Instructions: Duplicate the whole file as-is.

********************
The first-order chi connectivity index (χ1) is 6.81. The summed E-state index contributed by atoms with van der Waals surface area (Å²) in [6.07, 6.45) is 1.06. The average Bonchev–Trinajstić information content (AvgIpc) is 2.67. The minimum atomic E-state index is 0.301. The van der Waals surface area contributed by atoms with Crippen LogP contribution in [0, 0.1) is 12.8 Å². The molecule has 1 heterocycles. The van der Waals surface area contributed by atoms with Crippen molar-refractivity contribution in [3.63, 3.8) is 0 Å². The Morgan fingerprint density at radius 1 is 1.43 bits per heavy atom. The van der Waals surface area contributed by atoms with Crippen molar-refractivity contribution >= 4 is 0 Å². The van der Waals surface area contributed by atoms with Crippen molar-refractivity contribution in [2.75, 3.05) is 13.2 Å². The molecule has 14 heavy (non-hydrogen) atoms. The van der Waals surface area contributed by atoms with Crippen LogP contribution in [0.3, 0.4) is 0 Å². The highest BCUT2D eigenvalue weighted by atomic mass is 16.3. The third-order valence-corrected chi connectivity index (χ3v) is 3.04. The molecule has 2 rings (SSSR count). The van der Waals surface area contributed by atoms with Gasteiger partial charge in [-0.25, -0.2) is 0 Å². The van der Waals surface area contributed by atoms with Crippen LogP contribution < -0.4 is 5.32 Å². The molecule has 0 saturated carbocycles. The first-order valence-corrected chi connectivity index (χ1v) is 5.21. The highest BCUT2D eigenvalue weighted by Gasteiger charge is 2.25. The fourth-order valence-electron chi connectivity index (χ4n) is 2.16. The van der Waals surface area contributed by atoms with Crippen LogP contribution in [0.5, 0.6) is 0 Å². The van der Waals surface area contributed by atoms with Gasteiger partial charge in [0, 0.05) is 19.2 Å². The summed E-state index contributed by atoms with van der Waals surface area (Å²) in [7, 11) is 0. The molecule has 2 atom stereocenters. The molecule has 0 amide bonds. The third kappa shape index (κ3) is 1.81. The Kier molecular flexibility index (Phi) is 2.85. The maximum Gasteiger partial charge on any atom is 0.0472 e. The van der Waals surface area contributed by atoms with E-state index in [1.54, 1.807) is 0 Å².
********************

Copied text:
The first-order chi connectivity index (χ1) is 6.81. The summed E-state index contributed by atoms with van der Waals surface area (Å²) in [6.07, 6.45) is 1.06. The average Bonchev–Trinajstić information content (AvgIpc) is 2.67. The minimum atomic E-state index is 0.301. The van der Waals surface area contributed by atoms with Crippen LogP contribution in [0, 0.1) is 12.8 Å². The molecule has 1 heterocycles. The van der Waals surface area contributed by atoms with Crippen molar-refractivity contribution in [3.63, 3.8) is 0 Å². The Morgan fingerprint density at radius 1 is 1.43 bits per heavy atom. The van der Waals surface area contributed by atoms with Crippen molar-refractivity contribution >= 4 is 0 Å². The van der Waals surface area contributed by atoms with Crippen molar-refractivity contribution in [2.75, 3.05) is 13.2 Å². The molecule has 14 heavy (non-hydrogen) atoms. The van der Waals surface area contributed by atoms with Crippen LogP contribution in [0.3, 0.4) is 0 Å². The highest BCUT2D eigenvalue weighted by atomic mass is 16.3. The third-order valence-corrected chi connectivity index (χ3v) is 3.04. The molecule has 2 rings (SSSR count). The van der Waals surface area contributed by atoms with Gasteiger partial charge in [-0.25, -0.2) is 0 Å². The van der Waals surface area contributed by atoms with Crippen LogP contribution < -0.4 is 5.32 Å². The molecule has 0 saturated carbocycles. The first-order valence-corrected chi connectivity index (χ1v) is 5.21. The highest BCUT2D eigenvalue weighted by Gasteiger charge is 2.25. The fourth-order valence-electron chi connectivity index (χ4n) is 2.16. The van der Waals surface area contributed by atoms with Crippen LogP contribution in [0.5, 0.6) is 0 Å². The van der Waals surface area contributed by atoms with Gasteiger partial charge in [0, 0.05) is 19.2 Å². The summed E-state index contributed by atoms with van der Waals surface area (Å²) in [7, 11) is 0. The molecule has 2 atom stereocenters. The molecule has 0 amide bonds. The third kappa shape index (κ3) is 1.81. The Kier molecular flexibility index (Phi) is 2.85. The maximum Gasteiger partial charge on any atom is 0.0472 e. The van der Waals surface area contributed by atoms with E-state index in [1.54, 1.807) is 0 Å².